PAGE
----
S. Korea to boost safety measures for nuclear reactors
SEJONG, Feb. 14 (Yonhap) -- South Korea's nuclear safety commission on Friday reported a set of measures to enhance the safety of the country's reactors that will include heavier fines for safety-related crimes.
In an annual report to the president, the Nuclear Safety and Security Commission said it will expand the scope of its inspection from nuclear power plant operators to all related firms that design, manufacture, supply and/or test reactor parts.
"As a way of strengthening the authority of its inspectors, the commission will also consider giving the inspectors the authority similar to that of the police," the commission said in a press release.
It will also seek to encourage more whistleblowers to come forward by reducing penalties to those who provide information about crimes they have taken part in.
The commission said it will stiffen penalties to increase maximum fines against corruption and other safety-related crimes by 100-fold to 5 billion won (US$4.7 million) from the current 50 million won.
The measures follow a corruption scandal where substandard parts had been supplied under fake certificates, causing the shutdown of three nuclear reactors that resulted in daily alarms against power shortage throughout the summer of 2013.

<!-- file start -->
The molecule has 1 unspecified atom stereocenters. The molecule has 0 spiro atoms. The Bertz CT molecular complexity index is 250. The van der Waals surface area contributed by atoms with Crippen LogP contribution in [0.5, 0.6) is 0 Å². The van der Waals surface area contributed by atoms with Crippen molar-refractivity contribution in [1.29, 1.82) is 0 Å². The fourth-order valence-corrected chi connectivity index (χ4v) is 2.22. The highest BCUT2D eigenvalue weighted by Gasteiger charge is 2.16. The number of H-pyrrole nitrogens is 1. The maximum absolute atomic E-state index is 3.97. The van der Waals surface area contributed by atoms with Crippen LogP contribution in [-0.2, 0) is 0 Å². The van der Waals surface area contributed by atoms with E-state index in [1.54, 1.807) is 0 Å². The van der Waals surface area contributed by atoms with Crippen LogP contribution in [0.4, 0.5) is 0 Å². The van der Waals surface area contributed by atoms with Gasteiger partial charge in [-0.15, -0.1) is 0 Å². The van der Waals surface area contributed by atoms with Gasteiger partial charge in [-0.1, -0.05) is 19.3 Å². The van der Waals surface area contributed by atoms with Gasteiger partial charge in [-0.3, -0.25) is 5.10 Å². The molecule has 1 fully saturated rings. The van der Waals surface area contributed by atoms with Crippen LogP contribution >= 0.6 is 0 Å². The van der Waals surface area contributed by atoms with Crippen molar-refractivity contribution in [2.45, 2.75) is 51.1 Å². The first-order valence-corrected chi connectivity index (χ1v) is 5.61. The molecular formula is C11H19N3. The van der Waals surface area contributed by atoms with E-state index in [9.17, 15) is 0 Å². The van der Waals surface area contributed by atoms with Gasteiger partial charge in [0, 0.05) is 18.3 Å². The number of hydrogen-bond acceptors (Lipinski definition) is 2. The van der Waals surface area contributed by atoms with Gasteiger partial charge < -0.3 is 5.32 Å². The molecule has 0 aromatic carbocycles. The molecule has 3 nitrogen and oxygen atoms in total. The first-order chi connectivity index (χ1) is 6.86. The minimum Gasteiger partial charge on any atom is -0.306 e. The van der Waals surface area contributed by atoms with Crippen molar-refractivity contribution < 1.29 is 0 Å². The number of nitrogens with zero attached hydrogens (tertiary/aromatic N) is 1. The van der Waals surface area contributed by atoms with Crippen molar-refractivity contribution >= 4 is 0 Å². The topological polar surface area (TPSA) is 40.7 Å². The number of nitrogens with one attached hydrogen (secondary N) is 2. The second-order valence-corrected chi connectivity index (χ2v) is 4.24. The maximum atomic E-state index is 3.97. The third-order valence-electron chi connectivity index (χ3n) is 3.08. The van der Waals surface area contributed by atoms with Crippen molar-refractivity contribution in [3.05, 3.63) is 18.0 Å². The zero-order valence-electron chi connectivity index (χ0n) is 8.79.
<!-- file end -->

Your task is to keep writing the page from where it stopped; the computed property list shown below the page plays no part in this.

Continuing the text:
The commission earlier announced plans to review all 37,971 quality certificates for imported parts used in the country's nuclear reactors over the past five years. It has been reviewing all quality certificates for locally produced reactor parts since early 2013.
To better help streamline nuclear policies and safety measures, the commission will create a new, pan-government consultation group that will involve 20 government offices, including the commerce ministry and the environment ministry, as well as the Ministry of Food and Drug Safety.
"It will allow the government to quickly take consistent measures to help the people feel at ease in case of any safety-related accidents or problems by enabling the coordination of measures by each and every related agency," the commission said.